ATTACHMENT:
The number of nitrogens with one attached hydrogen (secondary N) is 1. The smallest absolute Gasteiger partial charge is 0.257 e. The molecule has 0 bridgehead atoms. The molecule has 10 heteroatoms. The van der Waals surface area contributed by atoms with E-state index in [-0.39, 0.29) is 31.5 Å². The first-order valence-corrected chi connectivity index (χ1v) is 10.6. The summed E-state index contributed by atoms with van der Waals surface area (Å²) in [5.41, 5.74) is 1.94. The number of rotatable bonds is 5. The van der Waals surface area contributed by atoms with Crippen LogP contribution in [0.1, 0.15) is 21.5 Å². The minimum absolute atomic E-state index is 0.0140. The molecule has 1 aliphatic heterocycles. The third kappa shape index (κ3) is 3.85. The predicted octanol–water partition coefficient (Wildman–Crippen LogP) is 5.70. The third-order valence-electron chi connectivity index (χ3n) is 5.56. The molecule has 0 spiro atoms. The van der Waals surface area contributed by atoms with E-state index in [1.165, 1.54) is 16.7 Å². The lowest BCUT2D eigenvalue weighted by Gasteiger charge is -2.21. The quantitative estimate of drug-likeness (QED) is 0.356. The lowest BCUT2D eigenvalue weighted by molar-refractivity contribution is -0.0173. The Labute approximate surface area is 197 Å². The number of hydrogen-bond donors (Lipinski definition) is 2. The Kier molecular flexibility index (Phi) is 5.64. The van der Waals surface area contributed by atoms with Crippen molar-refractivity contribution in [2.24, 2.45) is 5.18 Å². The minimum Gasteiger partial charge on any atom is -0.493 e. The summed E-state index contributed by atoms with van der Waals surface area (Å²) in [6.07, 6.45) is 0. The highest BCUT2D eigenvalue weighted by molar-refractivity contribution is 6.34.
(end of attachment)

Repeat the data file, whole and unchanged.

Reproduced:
The number of nitrogens with one attached hydrogen (secondary N) is 1. The smallest absolute Gasteiger partial charge is 0.257 e. The molecule has 0 bridgehead atoms. The molecule has 10 heteroatoms. The van der Waals surface area contributed by atoms with E-state index in [-0.39, 0.29) is 31.5 Å². The first-order valence-corrected chi connectivity index (χ1v) is 10.6. The summed E-state index contributed by atoms with van der Waals surface area (Å²) in [5.41, 5.74) is 1.94. The number of rotatable bonds is 5. The van der Waals surface area contributed by atoms with Crippen LogP contribution in [0.1, 0.15) is 21.5 Å². The minimum absolute atomic E-state index is 0.0140. The molecule has 1 aliphatic heterocycles. The third kappa shape index (κ3) is 3.85. The predicted octanol–water partition coefficient (Wildman–Crippen LogP) is 5.70. The third-order valence-electron chi connectivity index (χ3n) is 5.56. The molecule has 0 spiro atoms. The van der Waals surface area contributed by atoms with E-state index in [1.165, 1.54) is 16.7 Å². The lowest BCUT2D eigenvalue weighted by Gasteiger charge is -2.21. The quantitative estimate of drug-likeness (QED) is 0.356. The lowest BCUT2D eigenvalue weighted by molar-refractivity contribution is -0.0173. The Labute approximate surface area is 197 Å². The number of hydrogen-bond donors (Lipinski definition) is 2. The Kier molecular flexibility index (Phi) is 5.64. The van der Waals surface area contributed by atoms with Crippen molar-refractivity contribution in [2.24, 2.45) is 5.18 Å². The minimum Gasteiger partial charge on any atom is -0.493 e. The summed E-state index contributed by atoms with van der Waals surface area (Å²) in [6.07, 6.45) is 0. The highest BCUT2D eigenvalue weighted by molar-refractivity contribution is 6.34.